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Former Credit Suisse banker Surjan Singh told a New York court on Tuesday that he had received kickbacks from Jean Boustani, a sales executive for the Abu Dhabi-based Privinvest group, now on trial for his part in the scandal of Mozambique’s “hidden debts”.
Boustani is facing charges of conspiracy to commit money laundering, wire fraud and securities fraud.
Singh is the second former Credit Suisse employee to confess to his part in the fraud and to testify against Boustani. His superior at Credit Suisse, Andrew Pearse, testified for several days in October.
According to a transcript of Tuesday’s court proceedings, Singh said he had become aware that Pearse was receiving kickbacks from Boustani “and I didn’t tell anyone about that. I also agreed to receive kickbacks from Mr Jean Boustani. I did receive those kickbacks and I didn’t tell anyone about them, including Credit Suisse”.
He said he received 5.7 million US dollars from Boustani as payments for lobbying on behalf of two of the Mozambique loans, for the companies Proindicus and Ematum (Mozambique Tuna Company).
“I was going through the approval process internally at Credit Suisse to have these transactions approved, and I supported them”, Singh told the court. “I put my support behind them. I allocated resources to get them approved. I prioritised them over other transactions. And I got them approved in the end”.
Singh said the kickbacks were paid to a bank account in Abu Dhabi, which Boustani helped him open by arranging an address in the United Arab Emirates, and a residence permit for him.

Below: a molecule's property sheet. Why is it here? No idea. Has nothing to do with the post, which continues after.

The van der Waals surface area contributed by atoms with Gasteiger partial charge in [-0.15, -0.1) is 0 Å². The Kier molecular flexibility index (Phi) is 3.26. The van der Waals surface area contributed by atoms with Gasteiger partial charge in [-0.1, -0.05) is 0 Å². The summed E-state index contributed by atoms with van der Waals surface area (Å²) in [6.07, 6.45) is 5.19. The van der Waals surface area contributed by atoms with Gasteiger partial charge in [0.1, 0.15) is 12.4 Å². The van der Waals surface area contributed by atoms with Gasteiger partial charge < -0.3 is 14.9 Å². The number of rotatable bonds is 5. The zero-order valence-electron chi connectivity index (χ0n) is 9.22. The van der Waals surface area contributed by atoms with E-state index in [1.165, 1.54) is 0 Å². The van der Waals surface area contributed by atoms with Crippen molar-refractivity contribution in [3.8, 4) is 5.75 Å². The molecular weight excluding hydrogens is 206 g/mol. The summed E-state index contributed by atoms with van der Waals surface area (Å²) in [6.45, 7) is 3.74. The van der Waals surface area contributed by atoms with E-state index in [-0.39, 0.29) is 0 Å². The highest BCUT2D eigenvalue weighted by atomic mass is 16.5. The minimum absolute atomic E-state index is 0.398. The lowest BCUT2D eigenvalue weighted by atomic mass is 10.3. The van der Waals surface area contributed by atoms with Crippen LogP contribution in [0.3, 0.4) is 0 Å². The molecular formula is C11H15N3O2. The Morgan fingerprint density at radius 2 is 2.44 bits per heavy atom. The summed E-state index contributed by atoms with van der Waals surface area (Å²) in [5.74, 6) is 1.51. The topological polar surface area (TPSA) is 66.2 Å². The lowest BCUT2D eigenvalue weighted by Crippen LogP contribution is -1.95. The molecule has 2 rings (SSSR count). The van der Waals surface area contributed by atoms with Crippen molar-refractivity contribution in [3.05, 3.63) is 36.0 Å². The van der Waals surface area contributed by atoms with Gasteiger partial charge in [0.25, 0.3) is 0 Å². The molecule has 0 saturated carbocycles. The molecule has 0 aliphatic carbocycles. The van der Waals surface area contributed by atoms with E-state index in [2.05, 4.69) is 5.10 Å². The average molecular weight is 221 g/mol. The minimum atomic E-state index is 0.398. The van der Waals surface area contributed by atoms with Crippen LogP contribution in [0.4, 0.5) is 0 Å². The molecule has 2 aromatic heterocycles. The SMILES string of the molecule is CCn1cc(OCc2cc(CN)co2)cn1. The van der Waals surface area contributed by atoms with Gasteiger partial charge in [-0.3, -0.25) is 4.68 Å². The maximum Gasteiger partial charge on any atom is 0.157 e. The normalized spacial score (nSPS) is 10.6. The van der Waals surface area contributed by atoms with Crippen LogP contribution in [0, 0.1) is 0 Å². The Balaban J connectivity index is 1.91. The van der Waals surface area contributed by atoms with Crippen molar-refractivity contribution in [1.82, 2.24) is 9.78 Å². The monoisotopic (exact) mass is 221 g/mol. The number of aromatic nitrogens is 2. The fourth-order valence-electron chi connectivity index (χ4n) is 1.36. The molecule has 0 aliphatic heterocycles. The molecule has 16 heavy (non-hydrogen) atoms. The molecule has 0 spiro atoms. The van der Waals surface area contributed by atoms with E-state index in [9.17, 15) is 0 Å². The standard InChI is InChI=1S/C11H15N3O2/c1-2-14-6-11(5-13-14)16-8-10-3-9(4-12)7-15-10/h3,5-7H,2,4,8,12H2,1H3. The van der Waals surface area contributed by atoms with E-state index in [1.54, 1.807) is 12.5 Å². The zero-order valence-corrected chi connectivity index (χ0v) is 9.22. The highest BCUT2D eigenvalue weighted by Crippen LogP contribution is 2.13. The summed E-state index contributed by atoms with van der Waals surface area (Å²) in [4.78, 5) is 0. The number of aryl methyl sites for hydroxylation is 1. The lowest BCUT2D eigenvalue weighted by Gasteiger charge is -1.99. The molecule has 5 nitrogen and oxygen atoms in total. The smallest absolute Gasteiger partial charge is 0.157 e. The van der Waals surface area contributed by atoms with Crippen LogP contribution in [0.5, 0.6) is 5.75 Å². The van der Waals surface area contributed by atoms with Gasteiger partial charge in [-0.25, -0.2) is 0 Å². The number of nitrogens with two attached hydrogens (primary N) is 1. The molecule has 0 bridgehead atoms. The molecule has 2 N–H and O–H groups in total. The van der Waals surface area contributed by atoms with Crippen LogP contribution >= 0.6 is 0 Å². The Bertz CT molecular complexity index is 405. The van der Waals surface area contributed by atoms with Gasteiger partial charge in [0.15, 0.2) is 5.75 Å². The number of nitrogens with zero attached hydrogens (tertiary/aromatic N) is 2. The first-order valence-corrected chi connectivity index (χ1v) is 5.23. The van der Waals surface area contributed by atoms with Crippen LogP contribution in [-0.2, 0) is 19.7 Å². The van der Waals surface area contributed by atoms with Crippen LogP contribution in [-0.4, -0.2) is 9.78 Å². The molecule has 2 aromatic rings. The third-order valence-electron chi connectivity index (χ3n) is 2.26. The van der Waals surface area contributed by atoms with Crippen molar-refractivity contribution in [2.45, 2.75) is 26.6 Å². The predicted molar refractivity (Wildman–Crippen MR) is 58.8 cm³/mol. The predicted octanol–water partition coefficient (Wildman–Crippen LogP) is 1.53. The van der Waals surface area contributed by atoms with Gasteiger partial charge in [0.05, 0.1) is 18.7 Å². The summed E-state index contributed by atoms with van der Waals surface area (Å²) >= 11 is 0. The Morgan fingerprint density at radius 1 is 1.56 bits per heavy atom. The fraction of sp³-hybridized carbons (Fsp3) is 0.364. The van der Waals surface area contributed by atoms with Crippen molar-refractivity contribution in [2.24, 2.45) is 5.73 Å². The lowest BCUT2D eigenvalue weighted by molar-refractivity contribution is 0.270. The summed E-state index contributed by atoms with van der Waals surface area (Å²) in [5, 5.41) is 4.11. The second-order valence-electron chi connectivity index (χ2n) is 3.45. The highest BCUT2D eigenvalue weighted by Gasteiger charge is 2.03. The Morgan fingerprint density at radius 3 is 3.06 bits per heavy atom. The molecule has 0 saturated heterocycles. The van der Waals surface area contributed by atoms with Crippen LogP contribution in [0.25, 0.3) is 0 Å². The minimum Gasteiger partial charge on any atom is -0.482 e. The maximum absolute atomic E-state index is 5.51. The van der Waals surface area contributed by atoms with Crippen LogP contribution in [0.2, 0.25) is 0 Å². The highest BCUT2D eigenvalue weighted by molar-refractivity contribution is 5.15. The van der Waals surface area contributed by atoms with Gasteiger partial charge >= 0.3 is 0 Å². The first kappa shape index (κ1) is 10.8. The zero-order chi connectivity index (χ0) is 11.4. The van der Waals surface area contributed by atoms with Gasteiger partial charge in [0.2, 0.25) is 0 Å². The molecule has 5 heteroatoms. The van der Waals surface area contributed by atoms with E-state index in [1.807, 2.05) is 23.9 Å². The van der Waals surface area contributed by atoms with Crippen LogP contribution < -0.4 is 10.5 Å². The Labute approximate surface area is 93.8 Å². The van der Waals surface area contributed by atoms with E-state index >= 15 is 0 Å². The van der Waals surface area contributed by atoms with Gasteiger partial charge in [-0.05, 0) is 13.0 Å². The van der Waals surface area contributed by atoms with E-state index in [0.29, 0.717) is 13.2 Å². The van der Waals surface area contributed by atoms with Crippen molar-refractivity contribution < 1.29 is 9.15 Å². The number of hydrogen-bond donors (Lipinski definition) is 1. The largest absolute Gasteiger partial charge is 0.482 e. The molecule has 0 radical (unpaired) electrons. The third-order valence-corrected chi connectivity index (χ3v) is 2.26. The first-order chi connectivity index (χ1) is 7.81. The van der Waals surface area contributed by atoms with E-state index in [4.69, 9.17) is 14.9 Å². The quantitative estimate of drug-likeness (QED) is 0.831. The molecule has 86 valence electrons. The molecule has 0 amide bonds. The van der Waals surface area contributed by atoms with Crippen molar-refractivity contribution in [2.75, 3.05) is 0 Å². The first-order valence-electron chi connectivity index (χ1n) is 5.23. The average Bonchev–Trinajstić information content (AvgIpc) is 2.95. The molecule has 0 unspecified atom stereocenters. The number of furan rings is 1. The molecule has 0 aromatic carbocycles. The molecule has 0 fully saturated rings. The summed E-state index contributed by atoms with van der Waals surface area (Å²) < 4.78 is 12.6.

Boustani, he added, helped him keep the kickbacks secret, not only from Credit Suisse, but from institutions investing in the Proindicus and Ematum debt.
Singh also gave a detailed explanation of the plea bargain he had struck with the US prosecutors. He had entered a guilty plea to the charge of conspiracy to commit money laundering, in exchange for the prosecutors dropping the other charges.
Nonetheless, he still faces the possibility of a 20 year prison sentence. The agreement also envisages a term of “supervised release” of up to three years. He also faces a fine of 500,000 dollars or twice the value of the monetary instruments involved, in addition to restitution of whatever losses were caused by his conduct (to be determined by the court).
Singh must also hand over to the US government the 5.7 million dollar kickback he received. He told the court that he has already paid the government that sum in full.
The agreement bars him from appealing against his eventual sentence, provided it is 20 years or less. But as long as he tells the truth and cooperates with the government, it will not pursue any other charges against him.
But if Singh does not testify truthfully, he added, “the agreement would be void from the government’s point of view”, and the other charges against him could be reinstated, including possible new charges, such as perjury.Source: AIM